I recognise that linkedin has many parallels with my resume – my profile is important to me.
I only want facts and content I can justify on my resume and wish to be able to explain achievements, context and identify the people who contributed to my experiences.
I value the network that has grown around me through many years of hard work and sometime soul searching while working in challenging environments. Some of my most valued customers, colleagues and partners have become important linkedin connections. I am lucky that people I know and value regularly request that we connect and really appreciate it when I am fortunate enough to receive a recommendation. I think most of my recommendations have come from people who have worked with me on hard projects or have seen how I perform in challenging situations; and this really matters.
I don’t ask for recommendations and don’t make them lightly.
I do not endorse someones skills without personal experience to show that they excel in that domain and I do not solicit endorsements.
I ask myself why do people ask me to recommend them but mostly I wonder why people who barely know me have endorsed my skills.
Let’s not devalue our currency – recommend the exceptional and endorse where warranted.
Great businesses always have great leaders.
I am priviliged to have worked for some of the greats in the industry but I have also worked for some who have a lot to learn (and some who unfortunately lack the capacity to become great).
I count Ben Horowitz and Ross Perot amongst the best. They hired well, empowered and gave people stretch goals. They supported and allowed people to acheive (deliver) in the manner that worked for themselves. Criticism was done in private and at the right time and support was always available to help reduce the risk of failure.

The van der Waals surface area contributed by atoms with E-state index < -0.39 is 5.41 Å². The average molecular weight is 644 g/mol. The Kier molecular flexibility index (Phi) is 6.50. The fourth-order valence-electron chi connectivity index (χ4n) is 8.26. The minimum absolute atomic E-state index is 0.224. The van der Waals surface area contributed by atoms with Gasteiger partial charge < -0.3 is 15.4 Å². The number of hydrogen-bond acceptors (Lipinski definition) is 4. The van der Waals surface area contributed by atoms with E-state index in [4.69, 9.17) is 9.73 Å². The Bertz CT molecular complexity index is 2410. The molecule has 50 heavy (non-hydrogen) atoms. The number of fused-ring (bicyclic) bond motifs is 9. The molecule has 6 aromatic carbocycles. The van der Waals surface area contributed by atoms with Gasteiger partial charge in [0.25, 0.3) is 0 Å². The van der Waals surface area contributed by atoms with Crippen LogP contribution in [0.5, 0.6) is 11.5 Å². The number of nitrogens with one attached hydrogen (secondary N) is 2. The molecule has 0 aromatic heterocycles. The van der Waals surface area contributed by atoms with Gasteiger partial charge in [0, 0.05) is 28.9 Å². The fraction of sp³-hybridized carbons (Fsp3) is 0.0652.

Leaders establish the strategy, direction and culture of the company.
Leaders show high levels of integrity; they do not hide from an inconvenient truth and learn from previous experience.
Conversely poor leaders exist in an environment of fear and half-truths;.
Doing the same thing again and again and expecting to get different results is a sign of madness; It is important to learn to identify and move on from a failure; accepting something or someone has failed and learning the lessons of that failure and to move on in a positive manner is a positive management trait. Identify and address the reason for the failure; act in a positive manner and at the right time.
Consider the manager who cannot (will not) hire someone who is clearly exceptional and often better than they; such people are never too far away. Remember people and companies only grow and succeed by virtue of their people; accept help willingly, look to learn from everyone around you, stretch those who work for and with you and be prepared to forgive those who give their all but find that the task is ultimately beyond them (for the time being).
Don’t be afraid of someone elses strengths; embrace those strengths and learn to let them take flight.
If you believe that you, and only you, are qualified to fix every problem in your organisation then you are doomed to failure and more, you are likely the cause of many failures. Identify your strengths, identify those who will help you to become successful and your organisation to thrive and lead.
Belatedly my sixth sense is becoming finely tuned; belatedly!